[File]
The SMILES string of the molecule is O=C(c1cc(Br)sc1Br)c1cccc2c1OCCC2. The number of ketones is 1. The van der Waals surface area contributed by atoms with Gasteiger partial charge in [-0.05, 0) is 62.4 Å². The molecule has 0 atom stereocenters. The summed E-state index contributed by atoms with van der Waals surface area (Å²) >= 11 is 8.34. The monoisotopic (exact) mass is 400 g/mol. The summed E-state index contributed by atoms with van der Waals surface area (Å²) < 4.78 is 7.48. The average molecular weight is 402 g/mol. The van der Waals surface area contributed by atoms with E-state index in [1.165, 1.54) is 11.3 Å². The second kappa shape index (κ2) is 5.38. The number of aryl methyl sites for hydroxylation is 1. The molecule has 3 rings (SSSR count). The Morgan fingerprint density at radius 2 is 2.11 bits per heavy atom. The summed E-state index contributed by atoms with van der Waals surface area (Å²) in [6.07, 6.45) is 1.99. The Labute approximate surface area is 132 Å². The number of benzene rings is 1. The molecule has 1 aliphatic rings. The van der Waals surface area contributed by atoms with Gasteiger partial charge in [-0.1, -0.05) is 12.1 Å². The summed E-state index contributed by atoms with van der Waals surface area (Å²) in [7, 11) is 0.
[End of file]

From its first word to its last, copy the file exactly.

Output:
The SMILES string of the molecule is O=C(c1cc(Br)sc1Br)c1cccc2c1OCCC2. The number of ketones is 1. The van der Waals surface area contributed by atoms with Gasteiger partial charge in [-0.05, 0) is 62.4 Å². The molecule has 0 atom stereocenters. The summed E-state index contributed by atoms with van der Waals surface area (Å²) >= 11 is 8.34. The monoisotopic (exact) mass is 400 g/mol. The summed E-state index contributed by atoms with van der Waals surface area (Å²) < 4.78 is 7.48. The average molecular weight is 402 g/mol. The van der Waals surface area contributed by atoms with E-state index in [1.165, 1.54) is 11.3 Å². The second kappa shape index (κ2) is 5.38. The number of aryl methyl sites for hydroxylation is 1. The molecule has 3 rings (SSSR count). The Morgan fingerprint density at radius 2 is 2.11 bits per heavy atom. The summed E-state index contributed by atoms with van der Waals surface area (Å²) in [6.07, 6.45) is 1.99. The Labute approximate surface area is 132 Å². The number of benzene rings is 1. The molecule has 1 aliphatic rings. The van der Waals surface area contributed by atoms with Gasteiger partial charge in [-0.1, -0.05) is 12.1 Å². The summed E-state index contributed by atoms with van der Waals surface area (Å²) in [7, 11) is 0.